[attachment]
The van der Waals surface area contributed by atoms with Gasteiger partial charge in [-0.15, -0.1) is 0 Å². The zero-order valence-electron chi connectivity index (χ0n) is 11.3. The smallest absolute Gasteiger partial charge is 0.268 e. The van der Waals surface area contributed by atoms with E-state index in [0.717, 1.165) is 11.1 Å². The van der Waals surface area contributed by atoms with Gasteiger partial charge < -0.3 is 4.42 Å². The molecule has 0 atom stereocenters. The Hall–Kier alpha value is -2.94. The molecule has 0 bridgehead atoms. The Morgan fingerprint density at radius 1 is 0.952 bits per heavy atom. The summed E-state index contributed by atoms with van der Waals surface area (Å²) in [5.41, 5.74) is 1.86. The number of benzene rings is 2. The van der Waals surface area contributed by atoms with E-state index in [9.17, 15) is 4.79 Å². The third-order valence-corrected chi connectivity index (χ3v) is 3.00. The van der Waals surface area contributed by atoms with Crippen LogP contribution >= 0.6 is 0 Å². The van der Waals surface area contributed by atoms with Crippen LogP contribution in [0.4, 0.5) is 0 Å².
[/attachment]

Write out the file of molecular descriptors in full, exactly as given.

The van der Waals surface area contributed by atoms with Gasteiger partial charge in [-0.15, -0.1) is 0 Å². The zero-order valence-electron chi connectivity index (χ0n) is 11.3. The smallest absolute Gasteiger partial charge is 0.268 e. The van der Waals surface area contributed by atoms with E-state index in [0.717, 1.165) is 11.1 Å². The van der Waals surface area contributed by atoms with Gasteiger partial charge < -0.3 is 4.42 Å². The molecule has 0 atom stereocenters. The Hall–Kier alpha value is -2.94. The molecule has 0 bridgehead atoms. The Morgan fingerprint density at radius 1 is 0.952 bits per heavy atom. The summed E-state index contributed by atoms with van der Waals surface area (Å²) in [5.41, 5.74) is 1.86. The number of benzene rings is 2. The van der Waals surface area contributed by atoms with E-state index in [9.17, 15) is 4.79 Å². The third-order valence-corrected chi connectivity index (χ3v) is 3.00. The van der Waals surface area contributed by atoms with Crippen LogP contribution >= 0.6 is 0 Å². The van der Waals surface area contributed by atoms with Crippen LogP contribution in [0.4, 0.5) is 0 Å².